April 14, 2021

HIV/AIDS conditions in Chin State: interview with STD team leader Dr Mang Biak Kung

HIV/AIDS conditions in Chin State: interview with STD team leader Dr Mang Biak Kung

14 July 2015 — The number of HIV/AIDS-infected victims is on the increase, according to recent media reports. In an attempt to find out the actual situation in Chin state, the Chinland Guardian talks to Dr Mang Biak Kung, team leader of the Sexually Transmitted Disease at the Chin State Health Department in Hakha.

Chinland Guardian: What is the current statistics of people infected with HIV (human immunodeficiency virus) and AIDS (Acquired Immune Deficiency Syndrome) in Chin State?

Dr Mang Biak Kung: According to our records, there are over 200 people, including men, women and children, who live with HIV/AIDS in Chin State.

Chinland Guardian: The Charity Social Service, a non-government organization, was quoted as saying that there are more than 500 victims in northern parts of Chin State and in Kalay, Sagaing Region. What is your comment about it?

Dr Mang Biak Kung: I have no special comments about the organization. But in reality, the State Health Department must be informed if an organization is planning or has done something related to medical care for HIV/AIDS victims in Chin State. We are not in cooperation with any organizations including international non-governmental organizations (INGO), non-governmental organizations (NGO) and civil society organizations (CSO) if they don’t sign a memorandum of understanding (MoU) and get permission from the State Health Department. That’s how we work.

Chinland Guardian: How reliable and accurate is the statistics from the Health Department?

Dr Mang Biak Kung: The overall statistics from the State Health Department are cross-checked as much as possible to be reliable. However, there are challenges and problems when it comes to the number of HIV/AIDS victims in Chin State as this kind of disease is totally different. There is some discrimination and stigma attached to being infected with HIV/AIDS not only in Chin State but also across the country.

Chinland Guardian: Tell us more about the Chin victims.

Dr Mang Biak Kung: The most common causes of the HIV/AIDS infection are sexual transmission, blood transfusion and needle-sharing.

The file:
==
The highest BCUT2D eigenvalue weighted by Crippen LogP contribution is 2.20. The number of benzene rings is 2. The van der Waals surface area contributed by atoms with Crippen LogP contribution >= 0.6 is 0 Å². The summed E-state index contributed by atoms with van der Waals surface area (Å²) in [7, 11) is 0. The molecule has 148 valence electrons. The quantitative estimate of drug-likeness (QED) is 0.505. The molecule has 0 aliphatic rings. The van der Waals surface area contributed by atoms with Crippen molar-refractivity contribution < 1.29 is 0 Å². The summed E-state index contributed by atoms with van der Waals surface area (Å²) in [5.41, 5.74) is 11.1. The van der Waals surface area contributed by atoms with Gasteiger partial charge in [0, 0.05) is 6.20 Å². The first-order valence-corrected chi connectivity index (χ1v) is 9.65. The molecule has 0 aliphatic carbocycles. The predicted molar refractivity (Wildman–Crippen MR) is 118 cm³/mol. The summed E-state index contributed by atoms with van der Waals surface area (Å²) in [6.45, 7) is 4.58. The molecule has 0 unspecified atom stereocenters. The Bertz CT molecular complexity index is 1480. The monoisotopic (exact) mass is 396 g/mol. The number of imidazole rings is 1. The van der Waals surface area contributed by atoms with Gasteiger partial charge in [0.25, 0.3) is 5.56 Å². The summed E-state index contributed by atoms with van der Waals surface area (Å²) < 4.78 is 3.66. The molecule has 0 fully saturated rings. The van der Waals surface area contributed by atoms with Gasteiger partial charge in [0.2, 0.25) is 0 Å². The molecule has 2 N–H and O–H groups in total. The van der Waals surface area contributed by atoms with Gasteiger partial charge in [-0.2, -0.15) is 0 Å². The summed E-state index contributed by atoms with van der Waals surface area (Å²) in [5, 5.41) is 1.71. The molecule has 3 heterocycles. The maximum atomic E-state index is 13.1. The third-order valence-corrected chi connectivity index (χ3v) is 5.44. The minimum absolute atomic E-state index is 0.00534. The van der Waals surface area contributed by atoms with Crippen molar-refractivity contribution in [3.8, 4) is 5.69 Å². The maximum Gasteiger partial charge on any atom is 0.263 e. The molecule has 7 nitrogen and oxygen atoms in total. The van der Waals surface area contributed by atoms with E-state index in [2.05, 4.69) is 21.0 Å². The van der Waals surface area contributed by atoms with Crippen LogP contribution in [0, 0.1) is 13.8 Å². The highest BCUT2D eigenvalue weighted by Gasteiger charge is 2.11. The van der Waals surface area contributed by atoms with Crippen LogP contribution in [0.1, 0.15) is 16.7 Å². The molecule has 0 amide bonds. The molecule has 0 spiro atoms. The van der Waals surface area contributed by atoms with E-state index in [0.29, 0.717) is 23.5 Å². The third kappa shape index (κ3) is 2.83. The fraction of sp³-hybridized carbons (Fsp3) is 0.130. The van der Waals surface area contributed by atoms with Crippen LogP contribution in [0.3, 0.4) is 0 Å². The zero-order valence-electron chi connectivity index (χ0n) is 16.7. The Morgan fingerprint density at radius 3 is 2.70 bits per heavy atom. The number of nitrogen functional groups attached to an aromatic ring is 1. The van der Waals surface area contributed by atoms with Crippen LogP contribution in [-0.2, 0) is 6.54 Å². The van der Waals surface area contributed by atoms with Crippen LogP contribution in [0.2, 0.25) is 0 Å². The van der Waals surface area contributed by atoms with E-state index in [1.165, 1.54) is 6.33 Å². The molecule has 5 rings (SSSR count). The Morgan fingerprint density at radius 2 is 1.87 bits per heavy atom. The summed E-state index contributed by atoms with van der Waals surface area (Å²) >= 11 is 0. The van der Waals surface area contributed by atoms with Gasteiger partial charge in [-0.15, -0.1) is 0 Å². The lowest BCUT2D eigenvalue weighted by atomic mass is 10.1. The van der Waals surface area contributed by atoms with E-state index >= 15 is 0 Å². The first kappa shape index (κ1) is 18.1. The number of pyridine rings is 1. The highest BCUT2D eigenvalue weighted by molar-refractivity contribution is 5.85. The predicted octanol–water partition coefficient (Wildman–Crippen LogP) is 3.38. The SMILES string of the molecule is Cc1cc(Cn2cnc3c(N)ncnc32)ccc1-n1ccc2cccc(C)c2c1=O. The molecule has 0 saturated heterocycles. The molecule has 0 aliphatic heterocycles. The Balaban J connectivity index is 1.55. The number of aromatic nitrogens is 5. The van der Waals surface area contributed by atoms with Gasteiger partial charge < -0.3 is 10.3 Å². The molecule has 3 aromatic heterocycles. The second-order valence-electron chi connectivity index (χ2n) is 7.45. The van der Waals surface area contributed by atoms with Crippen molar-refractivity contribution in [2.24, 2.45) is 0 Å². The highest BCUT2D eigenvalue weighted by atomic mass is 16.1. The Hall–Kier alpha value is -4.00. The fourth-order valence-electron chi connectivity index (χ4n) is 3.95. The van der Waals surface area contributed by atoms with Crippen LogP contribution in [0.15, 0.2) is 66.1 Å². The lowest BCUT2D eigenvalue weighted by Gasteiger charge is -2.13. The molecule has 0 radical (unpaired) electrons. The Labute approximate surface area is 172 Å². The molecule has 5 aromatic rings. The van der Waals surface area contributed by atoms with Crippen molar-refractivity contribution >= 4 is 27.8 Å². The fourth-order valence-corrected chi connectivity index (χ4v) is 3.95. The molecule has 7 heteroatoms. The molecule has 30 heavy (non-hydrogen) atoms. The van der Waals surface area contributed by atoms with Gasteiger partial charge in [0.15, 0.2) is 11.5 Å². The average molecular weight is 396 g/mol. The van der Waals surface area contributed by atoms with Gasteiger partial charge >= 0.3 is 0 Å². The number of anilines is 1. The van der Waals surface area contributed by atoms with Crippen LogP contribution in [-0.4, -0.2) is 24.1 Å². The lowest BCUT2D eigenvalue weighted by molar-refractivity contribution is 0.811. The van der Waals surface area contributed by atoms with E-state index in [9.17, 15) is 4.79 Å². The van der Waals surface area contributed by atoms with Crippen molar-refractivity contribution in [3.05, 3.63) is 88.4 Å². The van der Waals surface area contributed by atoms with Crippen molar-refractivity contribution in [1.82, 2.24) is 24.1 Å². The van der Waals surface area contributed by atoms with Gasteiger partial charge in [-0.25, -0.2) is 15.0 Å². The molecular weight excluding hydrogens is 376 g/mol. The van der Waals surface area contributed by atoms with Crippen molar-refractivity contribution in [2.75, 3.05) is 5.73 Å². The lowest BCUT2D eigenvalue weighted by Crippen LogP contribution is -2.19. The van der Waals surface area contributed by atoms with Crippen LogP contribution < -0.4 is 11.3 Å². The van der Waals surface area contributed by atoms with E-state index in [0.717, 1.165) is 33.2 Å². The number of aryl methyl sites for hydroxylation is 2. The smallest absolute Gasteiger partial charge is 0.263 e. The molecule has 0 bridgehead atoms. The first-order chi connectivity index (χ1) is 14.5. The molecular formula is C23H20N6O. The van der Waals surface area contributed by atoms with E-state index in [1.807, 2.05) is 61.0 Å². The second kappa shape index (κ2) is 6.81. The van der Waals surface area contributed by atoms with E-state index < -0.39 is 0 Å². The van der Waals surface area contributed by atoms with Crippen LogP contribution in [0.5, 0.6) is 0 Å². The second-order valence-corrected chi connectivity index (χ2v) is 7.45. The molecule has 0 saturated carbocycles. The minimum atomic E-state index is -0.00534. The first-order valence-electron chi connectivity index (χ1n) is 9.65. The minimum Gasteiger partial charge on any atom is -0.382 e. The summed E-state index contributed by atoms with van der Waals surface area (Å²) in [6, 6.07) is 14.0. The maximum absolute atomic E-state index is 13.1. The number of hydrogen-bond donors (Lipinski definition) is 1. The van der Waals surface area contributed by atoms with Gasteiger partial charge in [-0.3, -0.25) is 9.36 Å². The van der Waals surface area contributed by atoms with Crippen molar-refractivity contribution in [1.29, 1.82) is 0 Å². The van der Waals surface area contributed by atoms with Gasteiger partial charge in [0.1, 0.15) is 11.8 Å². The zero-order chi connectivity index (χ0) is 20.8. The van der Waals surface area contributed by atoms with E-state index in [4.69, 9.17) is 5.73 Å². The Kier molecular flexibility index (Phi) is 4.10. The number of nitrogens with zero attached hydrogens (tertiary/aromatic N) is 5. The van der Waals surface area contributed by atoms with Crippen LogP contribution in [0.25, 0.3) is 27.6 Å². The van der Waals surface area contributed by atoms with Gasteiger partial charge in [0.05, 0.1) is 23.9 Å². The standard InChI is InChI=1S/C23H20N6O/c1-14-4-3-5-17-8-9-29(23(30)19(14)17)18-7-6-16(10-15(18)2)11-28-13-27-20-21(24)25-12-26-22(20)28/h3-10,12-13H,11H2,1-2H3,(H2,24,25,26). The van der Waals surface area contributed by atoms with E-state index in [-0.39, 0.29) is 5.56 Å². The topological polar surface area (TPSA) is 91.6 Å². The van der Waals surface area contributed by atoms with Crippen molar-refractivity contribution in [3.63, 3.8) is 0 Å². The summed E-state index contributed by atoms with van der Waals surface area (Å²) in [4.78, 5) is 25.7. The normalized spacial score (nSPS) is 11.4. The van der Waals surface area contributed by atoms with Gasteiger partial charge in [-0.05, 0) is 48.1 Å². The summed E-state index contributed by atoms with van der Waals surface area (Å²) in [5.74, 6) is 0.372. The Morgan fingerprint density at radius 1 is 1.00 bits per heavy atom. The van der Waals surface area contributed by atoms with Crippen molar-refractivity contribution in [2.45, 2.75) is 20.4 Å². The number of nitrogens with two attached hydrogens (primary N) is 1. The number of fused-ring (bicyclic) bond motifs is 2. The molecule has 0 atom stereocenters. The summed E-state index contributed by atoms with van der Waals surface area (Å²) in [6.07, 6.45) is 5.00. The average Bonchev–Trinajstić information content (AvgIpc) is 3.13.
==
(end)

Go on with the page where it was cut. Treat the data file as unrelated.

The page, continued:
Chinland Guardian: Do they receive necessary support from the State government?

Dr Mang Biak Kung: Most of the HIV/AIDS patients in Chin State receive necessary care and support from the Health Department. For instance, they are provided with antiretroviral therapy (ART), other preventive measures and nutritional support.

Chinland Guardian: What kind of preventive measures has the State government (including the State Health Department) taken from spreading in the future?

Dr Mang Biak Kung: The Ministry of Health, the Department of Public Health and the National AIDS Programme have been taking preventive measures and providing care and support as well as rehabilitation.

Chinland Guardian: How effective are they?

Dr Mang Biak Kung: Yes, they are effective. But there are many challenges in terms of providing medical care for the HIV/AIDS patients. Moreover, there are more challenges when it comes to dealing with migrant worker mobile population, social stigma and discrimination facing the patients in our society.

Chinland Guardian: When was the first victim recorded in Chin State?

Dr Mang Biak Kung: The first case in Chin State was recorded at the Hakha General Hospital in 1995.

Chinland Guardian: Do you cooperate with UN agencies, NGOs or INGOs to combat the disease from spreading?

Dr Mang Biak Kung: Most of the HIV/AIDS prevention and control activities are undertaken by the Health Department with financial and technical support from UN agencies including the United Nations Office for Project Services (UNOPS), the United Nations Population Fund (UNFPA), the United Nations Children’s Fund (UNICEF) and the Global Fund.

Chinland Guardian: What other things are needed to be done in order to take more effective action?

Dr Mang Biak Kung: As you may be aware, it is not easy to provide comprehensive lifelong healthcare for a person. For example, if a person is infected with HIV/AIDS, he has got to receive a lifelong medical care until he passes away. So, in order to take more effective action for HIV/AIDS patients, good political commitment, strong cooperation and collaboration between the Health Department, NGOs, INGOs and CSOs as well as community involvement are needed. #

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